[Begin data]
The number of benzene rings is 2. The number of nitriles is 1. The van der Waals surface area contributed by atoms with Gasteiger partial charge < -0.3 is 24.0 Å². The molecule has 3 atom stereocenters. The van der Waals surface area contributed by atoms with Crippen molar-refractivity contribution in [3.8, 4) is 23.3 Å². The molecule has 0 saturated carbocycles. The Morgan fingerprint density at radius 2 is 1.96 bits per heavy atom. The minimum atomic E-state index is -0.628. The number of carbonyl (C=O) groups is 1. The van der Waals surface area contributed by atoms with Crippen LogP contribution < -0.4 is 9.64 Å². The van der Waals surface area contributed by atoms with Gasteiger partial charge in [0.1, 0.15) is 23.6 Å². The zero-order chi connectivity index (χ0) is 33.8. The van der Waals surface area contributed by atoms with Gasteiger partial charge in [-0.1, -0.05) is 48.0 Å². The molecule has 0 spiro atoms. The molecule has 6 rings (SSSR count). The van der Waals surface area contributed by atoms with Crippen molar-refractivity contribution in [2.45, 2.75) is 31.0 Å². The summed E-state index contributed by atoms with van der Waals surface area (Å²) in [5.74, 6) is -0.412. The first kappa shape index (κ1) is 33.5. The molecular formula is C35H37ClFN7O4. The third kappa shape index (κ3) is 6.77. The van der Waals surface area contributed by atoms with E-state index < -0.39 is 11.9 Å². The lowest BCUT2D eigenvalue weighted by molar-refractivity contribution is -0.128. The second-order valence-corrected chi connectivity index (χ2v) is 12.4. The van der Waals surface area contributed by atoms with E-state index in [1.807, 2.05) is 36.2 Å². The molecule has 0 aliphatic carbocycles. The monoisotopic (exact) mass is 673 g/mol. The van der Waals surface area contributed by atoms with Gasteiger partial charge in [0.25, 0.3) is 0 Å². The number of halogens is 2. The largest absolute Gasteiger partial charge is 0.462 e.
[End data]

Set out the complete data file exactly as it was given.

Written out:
The number of benzene rings is 2. The number of nitriles is 1. The van der Waals surface area contributed by atoms with Gasteiger partial charge < -0.3 is 24.0 Å². The molecule has 3 atom stereocenters. The van der Waals surface area contributed by atoms with Crippen molar-refractivity contribution in [3.8, 4) is 23.3 Å². The molecule has 0 saturated carbocycles. The Morgan fingerprint density at radius 2 is 1.96 bits per heavy atom. The minimum atomic E-state index is -0.628. The number of carbonyl (C=O) groups is 1. The van der Waals surface area contributed by atoms with Crippen LogP contribution < -0.4 is 9.64 Å². The van der Waals surface area contributed by atoms with Gasteiger partial charge in [0.1, 0.15) is 23.6 Å². The zero-order chi connectivity index (χ0) is 33.8. The van der Waals surface area contributed by atoms with Gasteiger partial charge in [-0.1, -0.05) is 48.0 Å². The molecule has 0 spiro atoms. The molecule has 6 rings (SSSR count). The van der Waals surface area contributed by atoms with Crippen molar-refractivity contribution in [2.45, 2.75) is 31.0 Å². The summed E-state index contributed by atoms with van der Waals surface area (Å²) in [5.74, 6) is -0.412. The first kappa shape index (κ1) is 33.5. The molecular formula is C35H37ClFN7O4. The third kappa shape index (κ3) is 6.77. The van der Waals surface area contributed by atoms with E-state index < -0.39 is 11.9 Å². The lowest BCUT2D eigenvalue weighted by molar-refractivity contribution is -0.128. The second-order valence-corrected chi connectivity index (χ2v) is 12.4. The van der Waals surface area contributed by atoms with E-state index in [1.807, 2.05) is 36.2 Å². The molecule has 0 aliphatic carbocycles. The monoisotopic (exact) mass is 673 g/mol. The van der Waals surface area contributed by atoms with Gasteiger partial charge in [0.25, 0.3) is 0 Å². The number of halogens is 2. The largest absolute Gasteiger partial charge is 0.462 e.